In the Bangladesh slums, building leaders not extremists
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The young rickshaw-puller had shooed me away just five minutes earlier, coarsely calling me "another of those NGO workers." Now I watched him warm to my colleague Muhib's kind smile and easy, persistent way of empathizing. I realized I had to change my approach when talking to men in the slums; the kind of small-talk that gained the women's trust would fall flat, and if I sensed any sexist sentiments I'd have to let Muhib take over.
Most people would be wary of Muhib, a bearded boy in a yellow taqiyah (the rounded cap worn by Muslim men.) After all, he was a Madrassa student in a country that had been rocked by brutal attacks by Islamist terrorists over the past few years. Bangladesh's Madrassas, which base their education around the Islam's holy book, the Qur'an, are home to the poorest, most marginalized students, some of whom are driven to crime and terrorism by the hopelessness of poverty and a myopic viewpoint born of a lack of exposure.
But I had come to know Muhib through a training program at the Bangladesh Youth Leadership Center, and I learned he was not someone to fear. I saw his intelligence and good nature.
Having studied in Bangladesh's British education system, I'd never met a Madrassa student before. English-medium students like myself mostly come from the upper classes and are seen as Westernized snob who have no interest in their own country. Our segregated education system allows us little interaction with people from different backgrounds until university. By then, our youth have already been divided by stubborn social prejudices.
Such generalizations are dangerous. Like many developing countries, Bangladesh is plagued by corrupt politics that keeps power in the grip of a select few, and communal tensions have escalated.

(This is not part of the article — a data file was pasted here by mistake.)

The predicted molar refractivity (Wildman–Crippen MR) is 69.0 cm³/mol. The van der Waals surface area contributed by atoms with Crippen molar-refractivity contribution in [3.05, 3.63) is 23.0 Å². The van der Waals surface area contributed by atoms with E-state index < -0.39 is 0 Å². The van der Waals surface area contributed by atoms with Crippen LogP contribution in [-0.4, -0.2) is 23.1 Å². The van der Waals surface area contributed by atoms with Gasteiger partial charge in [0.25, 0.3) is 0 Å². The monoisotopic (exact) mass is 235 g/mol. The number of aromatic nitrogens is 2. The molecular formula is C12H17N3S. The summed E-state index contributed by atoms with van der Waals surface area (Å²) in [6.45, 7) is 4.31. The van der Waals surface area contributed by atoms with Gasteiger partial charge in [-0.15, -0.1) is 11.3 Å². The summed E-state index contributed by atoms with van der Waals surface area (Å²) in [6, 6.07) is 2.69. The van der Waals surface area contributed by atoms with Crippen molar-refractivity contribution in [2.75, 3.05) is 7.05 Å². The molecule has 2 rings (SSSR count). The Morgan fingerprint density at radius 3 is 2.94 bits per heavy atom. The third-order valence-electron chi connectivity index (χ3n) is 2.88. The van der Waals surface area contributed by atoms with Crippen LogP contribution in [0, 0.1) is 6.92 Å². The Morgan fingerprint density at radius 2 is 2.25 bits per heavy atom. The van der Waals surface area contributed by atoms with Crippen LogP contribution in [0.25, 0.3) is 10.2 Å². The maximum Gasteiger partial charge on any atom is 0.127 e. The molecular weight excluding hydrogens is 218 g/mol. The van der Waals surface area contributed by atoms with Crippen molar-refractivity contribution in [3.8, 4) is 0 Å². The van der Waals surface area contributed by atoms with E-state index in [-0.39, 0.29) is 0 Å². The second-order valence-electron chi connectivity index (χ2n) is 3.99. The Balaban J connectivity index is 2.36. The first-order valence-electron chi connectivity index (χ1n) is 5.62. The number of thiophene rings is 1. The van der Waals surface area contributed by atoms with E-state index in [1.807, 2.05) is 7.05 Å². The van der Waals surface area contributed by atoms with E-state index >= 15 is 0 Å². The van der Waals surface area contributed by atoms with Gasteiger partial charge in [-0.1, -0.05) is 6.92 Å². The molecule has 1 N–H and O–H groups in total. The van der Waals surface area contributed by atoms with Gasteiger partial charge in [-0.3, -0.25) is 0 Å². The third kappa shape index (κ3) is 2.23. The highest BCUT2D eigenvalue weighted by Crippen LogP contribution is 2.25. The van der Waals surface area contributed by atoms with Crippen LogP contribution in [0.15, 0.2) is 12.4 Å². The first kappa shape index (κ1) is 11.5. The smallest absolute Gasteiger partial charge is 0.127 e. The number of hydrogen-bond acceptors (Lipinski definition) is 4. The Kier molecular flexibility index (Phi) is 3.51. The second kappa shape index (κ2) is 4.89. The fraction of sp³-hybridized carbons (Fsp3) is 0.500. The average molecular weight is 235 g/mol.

The idea behind the Bangladesh Youth Leadership Center is to bring together a diverse group of bright young people from all three educational systems -- English-medium, Bangla-medium and Madrassas -- and train them to be leaders who can work together and implement sustainable projects for communities in need.
For us graduates of the center's training program, the journey has been life-changing. I remember walking into that slum last summer feeling hopeless. We 30 participants from all walks of Bangladesh life came on a shoe-string budget of $294 and two weeks to help a slum of 50 households that was precariously propped on bamboo stilts over a polluted and reeking black lake. It felt like too great a challenge. Yet by pooling our ideas, we can up with exciting solutions.
We made water filters from sand, gravel and pots. Each serves five families and cost only $5! We enrolled the needier women in embroidery classes and provided them start-up tools and materials. And yet, we were constantly grilled by locals about why we wanted to help. Were we just pretending to care like all those corrupt NGOs that sucked up millions of dollars of foreign aid? While this was hurtful to hear, I realized that they'd been let down so often that skepticism was natural.
At the end of the month, I saw how the 30 of us were a reflection of Bangladesh - its different voices, feelings and needs - and how we had so much in common. On a local and global scale, we are more interdependent than ever before. Ignoring any part of the picture means seeing more conflict, more people pushed toward extremism. "Be the change you wish to see in the world", said Mahatma Gandhi. Once, these were just words like so many others, but after my time with BYLC, they mean so much more.
Alaka Dhara Halder
June 9, 2010; 6:08 AM ET |
Personal Leadership Journey
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